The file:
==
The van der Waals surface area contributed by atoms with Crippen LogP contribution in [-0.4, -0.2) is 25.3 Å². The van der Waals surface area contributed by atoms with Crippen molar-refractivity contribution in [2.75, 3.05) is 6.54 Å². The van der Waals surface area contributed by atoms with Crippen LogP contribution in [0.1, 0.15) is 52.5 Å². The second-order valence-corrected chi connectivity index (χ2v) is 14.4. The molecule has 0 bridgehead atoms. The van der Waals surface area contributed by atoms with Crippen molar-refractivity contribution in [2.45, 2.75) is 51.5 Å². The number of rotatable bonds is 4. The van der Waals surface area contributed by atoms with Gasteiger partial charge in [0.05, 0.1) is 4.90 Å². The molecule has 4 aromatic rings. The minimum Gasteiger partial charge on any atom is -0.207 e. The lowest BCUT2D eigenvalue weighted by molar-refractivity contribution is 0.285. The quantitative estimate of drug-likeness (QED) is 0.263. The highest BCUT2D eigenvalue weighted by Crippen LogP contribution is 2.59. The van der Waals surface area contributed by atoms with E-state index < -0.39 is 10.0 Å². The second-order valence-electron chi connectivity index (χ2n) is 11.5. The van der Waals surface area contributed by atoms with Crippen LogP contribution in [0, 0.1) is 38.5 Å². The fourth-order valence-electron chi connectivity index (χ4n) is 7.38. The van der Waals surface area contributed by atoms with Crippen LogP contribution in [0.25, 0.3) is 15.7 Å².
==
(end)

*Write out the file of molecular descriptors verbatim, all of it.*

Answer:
The van der Waals surface area contributed by atoms with Crippen LogP contribution in [-0.4, -0.2) is 25.3 Å². The van der Waals surface area contributed by atoms with Crippen molar-refractivity contribution in [2.75, 3.05) is 6.54 Å². The van der Waals surface area contributed by atoms with Crippen LogP contribution in [0.1, 0.15) is 52.5 Å². The second-order valence-corrected chi connectivity index (χ2v) is 14.4. The molecule has 0 bridgehead atoms. The van der Waals surface area contributed by atoms with Crippen molar-refractivity contribution in [2.45, 2.75) is 51.5 Å². The number of rotatable bonds is 4. The van der Waals surface area contributed by atoms with Gasteiger partial charge in [0.05, 0.1) is 4.90 Å². The molecule has 4 aromatic rings. The minimum Gasteiger partial charge on any atom is -0.207 e. The lowest BCUT2D eigenvalue weighted by molar-refractivity contribution is 0.285. The quantitative estimate of drug-likeness (QED) is 0.263. The highest BCUT2D eigenvalue weighted by Crippen LogP contribution is 2.59. The van der Waals surface area contributed by atoms with E-state index < -0.39 is 10.0 Å². The second-order valence-electron chi connectivity index (χ2n) is 11.5. The van der Waals surface area contributed by atoms with Crippen LogP contribution in [0, 0.1) is 38.5 Å². The fourth-order valence-electron chi connectivity index (χ4n) is 7.38. The van der Waals surface area contributed by atoms with Crippen LogP contribution in [0.25, 0.3) is 15.7 Å².